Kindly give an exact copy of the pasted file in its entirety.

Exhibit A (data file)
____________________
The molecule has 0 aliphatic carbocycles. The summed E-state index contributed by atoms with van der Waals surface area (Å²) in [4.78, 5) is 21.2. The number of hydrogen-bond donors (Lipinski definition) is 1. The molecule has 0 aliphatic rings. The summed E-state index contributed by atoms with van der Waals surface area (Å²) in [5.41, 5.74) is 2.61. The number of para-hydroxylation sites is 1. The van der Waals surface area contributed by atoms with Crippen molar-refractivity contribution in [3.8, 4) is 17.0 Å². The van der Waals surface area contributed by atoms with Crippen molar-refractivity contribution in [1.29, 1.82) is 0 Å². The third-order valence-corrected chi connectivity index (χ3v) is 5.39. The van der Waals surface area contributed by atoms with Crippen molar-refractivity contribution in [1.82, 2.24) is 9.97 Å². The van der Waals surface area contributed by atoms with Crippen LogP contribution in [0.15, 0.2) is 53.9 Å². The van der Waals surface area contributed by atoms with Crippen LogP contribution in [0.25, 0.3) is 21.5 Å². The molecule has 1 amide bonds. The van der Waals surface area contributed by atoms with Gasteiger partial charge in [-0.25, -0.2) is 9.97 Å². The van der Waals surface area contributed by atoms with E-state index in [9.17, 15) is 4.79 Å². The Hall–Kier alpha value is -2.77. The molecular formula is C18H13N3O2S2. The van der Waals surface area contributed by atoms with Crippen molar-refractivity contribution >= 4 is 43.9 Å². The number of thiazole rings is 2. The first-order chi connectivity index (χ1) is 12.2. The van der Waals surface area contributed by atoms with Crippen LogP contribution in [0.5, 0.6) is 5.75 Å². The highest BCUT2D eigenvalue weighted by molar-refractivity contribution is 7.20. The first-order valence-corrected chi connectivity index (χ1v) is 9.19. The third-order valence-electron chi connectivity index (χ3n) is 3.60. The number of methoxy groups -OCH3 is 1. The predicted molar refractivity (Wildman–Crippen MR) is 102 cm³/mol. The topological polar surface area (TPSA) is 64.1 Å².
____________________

The molecule has 0 aliphatic carbocycles. The summed E-state index contributed by atoms with van der Waals surface area (Å²) in [4.78, 5) is 21.2. The number of hydrogen-bond donors (Lipinski definition) is 1. The molecule has 0 aliphatic rings. The summed E-state index contributed by atoms with van der Waals surface area (Å²) in [5.41, 5.74) is 2.61. The number of para-hydroxylation sites is 1. The van der Waals surface area contributed by atoms with Crippen molar-refractivity contribution in [3.8, 4) is 17.0 Å². The van der Waals surface area contributed by atoms with Crippen molar-refractivity contribution in [1.29, 1.82) is 0 Å². The third-order valence-corrected chi connectivity index (χ3v) is 5.39. The van der Waals surface area contributed by atoms with Crippen molar-refractivity contribution in [1.82, 2.24) is 9.97 Å². The van der Waals surface area contributed by atoms with Crippen LogP contribution in [0.15, 0.2) is 53.9 Å². The van der Waals surface area contributed by atoms with Crippen LogP contribution in [0.25, 0.3) is 21.5 Å². The molecule has 1 amide bonds. The van der Waals surface area contributed by atoms with Gasteiger partial charge in [-0.25, -0.2) is 9.97 Å². The van der Waals surface area contributed by atoms with E-state index in [9.17, 15) is 4.79 Å². The Hall–Kier alpha value is -2.77. The molecular formula is C18H13N3O2S2. The van der Waals surface area contributed by atoms with Crippen molar-refractivity contribution >= 4 is 43.9 Å². The number of thiazole rings is 2. The first-order chi connectivity index (χ1) is 12.2. The van der Waals surface area contributed by atoms with Crippen LogP contribution in [0.5, 0.6) is 5.75 Å². The highest BCUT2D eigenvalue weighted by molar-refractivity contribution is 7.20. The first-order valence-corrected chi connectivity index (χ1v) is 9.19. The third-order valence-electron chi connectivity index (χ3n) is 3.60. The number of methoxy groups -OCH3 is 1. The predicted molar refractivity (Wildman–Crippen MR) is 102 cm³/mol. The topological polar surface area (TPSA) is 64.1 Å².